There’s something reassuring about the sunny innocence of the kid-detective genre. Who wouldn’t want to live, at least for a little while, in the happy universe of Encyclopedia Brown—a realm where mysteries inevitably get solved, good always triumphs over evil, and crimes range in severity from fingers in boysenberry pies to purloined baseball cards? Mystery Team, the winning debut feature from sketch troupe Derrick Comedy, scores big laughs from juxtaposing the brutal realities of our depraved modern world with the blinkered naïveté of three overgrown boy detectives stuck in the stage of development where girls are yucky, the world is simple, and adventure is awesome. The film moves its intrepid heroes from their natural home in life’s kiddie pool to the deep end; they’re paragons of ’50s wholesomeness locked in a perpetual time warp.
Community’s Donald Glover is terrific as the endlessly enthusiastic leader of the Mystery Team, an aggregation of ostensibly complementary crime-solvers (self-styled genius D.C. Pierson and dim-bulb pseudo-brute Dominic Dierkes are the others) who had the misfortune to peak at 7, when they were heralded as precocious savants for their mystery-solving prowess. As emotionally stunted 18-year-olds, however, they fall closer to the idiot side of the spectrum. They get an opportunity to redeem themselves in the community’s eyes when a young girl hires them to find out who killed her parents. This development plunges the overmatched trio into a shadowy world of strip clubs, drug dealers, and sinister conspiracies.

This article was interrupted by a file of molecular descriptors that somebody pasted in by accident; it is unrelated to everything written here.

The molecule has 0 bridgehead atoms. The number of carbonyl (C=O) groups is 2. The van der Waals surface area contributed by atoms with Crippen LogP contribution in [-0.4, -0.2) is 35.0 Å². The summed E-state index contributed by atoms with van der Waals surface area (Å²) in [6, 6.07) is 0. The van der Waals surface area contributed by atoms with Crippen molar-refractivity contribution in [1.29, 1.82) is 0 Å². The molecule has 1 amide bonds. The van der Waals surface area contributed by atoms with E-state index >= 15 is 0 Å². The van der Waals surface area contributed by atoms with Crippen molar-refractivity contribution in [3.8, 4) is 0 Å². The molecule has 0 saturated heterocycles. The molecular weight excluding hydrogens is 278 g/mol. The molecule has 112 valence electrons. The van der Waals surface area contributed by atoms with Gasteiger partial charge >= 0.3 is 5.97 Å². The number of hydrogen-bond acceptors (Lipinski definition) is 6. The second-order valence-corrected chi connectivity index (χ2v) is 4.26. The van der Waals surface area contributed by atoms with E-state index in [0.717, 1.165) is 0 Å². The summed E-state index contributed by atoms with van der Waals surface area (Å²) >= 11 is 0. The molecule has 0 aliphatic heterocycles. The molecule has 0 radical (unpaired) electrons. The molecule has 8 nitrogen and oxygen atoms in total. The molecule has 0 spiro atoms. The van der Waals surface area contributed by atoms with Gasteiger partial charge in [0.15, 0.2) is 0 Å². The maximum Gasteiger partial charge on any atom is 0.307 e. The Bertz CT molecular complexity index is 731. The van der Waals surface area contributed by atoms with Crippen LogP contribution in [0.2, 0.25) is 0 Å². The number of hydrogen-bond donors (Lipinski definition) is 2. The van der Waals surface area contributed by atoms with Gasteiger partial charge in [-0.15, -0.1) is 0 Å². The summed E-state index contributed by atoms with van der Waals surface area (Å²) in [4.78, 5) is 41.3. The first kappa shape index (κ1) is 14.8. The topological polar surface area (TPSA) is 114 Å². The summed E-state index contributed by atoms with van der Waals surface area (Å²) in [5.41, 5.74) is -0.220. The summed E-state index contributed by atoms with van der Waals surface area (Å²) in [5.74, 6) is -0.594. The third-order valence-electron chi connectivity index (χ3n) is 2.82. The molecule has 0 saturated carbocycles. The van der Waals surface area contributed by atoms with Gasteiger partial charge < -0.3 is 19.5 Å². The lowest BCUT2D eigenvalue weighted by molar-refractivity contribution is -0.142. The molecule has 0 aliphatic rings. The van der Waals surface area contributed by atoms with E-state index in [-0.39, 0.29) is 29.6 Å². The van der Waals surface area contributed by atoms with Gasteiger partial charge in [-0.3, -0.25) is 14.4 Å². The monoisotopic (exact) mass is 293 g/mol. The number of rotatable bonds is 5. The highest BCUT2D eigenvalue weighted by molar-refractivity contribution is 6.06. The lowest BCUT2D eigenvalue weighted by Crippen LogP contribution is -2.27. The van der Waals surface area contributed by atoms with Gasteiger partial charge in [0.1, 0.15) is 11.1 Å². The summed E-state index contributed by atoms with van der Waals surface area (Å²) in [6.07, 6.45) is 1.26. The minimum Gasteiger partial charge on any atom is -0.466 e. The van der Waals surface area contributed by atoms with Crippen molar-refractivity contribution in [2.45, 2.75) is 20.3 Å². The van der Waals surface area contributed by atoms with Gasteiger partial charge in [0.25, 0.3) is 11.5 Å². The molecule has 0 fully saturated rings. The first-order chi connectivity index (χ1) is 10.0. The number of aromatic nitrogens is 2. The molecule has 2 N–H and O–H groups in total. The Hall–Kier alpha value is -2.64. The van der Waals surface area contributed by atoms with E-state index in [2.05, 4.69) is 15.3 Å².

The troupe’s enthusiasm for the subject matter they’re spoofing is infectious. They care enough to get the details right, from the use of comically oversized magnifying glasses and fake mustaches as go-to props to the mundane semi-crimes the Team solves. Their respect for the detective genre gives the film a genuine mystery at its center and an emotional core rooted in the boys’ friendship and the tribulations of growing up and growing apart. Mystery Team’s plot-heavy second and third acts aren’t as riotously funny as its killer first half hour, so it helps that the filmmakers are genuinely invested in the characters as more than just joke-delivering vessels. Mystery Team is notable both for what it accomplishes—delivering a clever, satisfying, consistently funny comedy on a microscopic budget—and for what it portends. Hopefully, Derrick Comedy’s future will be heavy on Super Troopers and light on Slammin’ Salmons.
Key features: Audio commentary from the entire troupe, a gag reel and deleted-scenes montage, preproduction test scenes, and a short called “Who Is Wally Cummings?”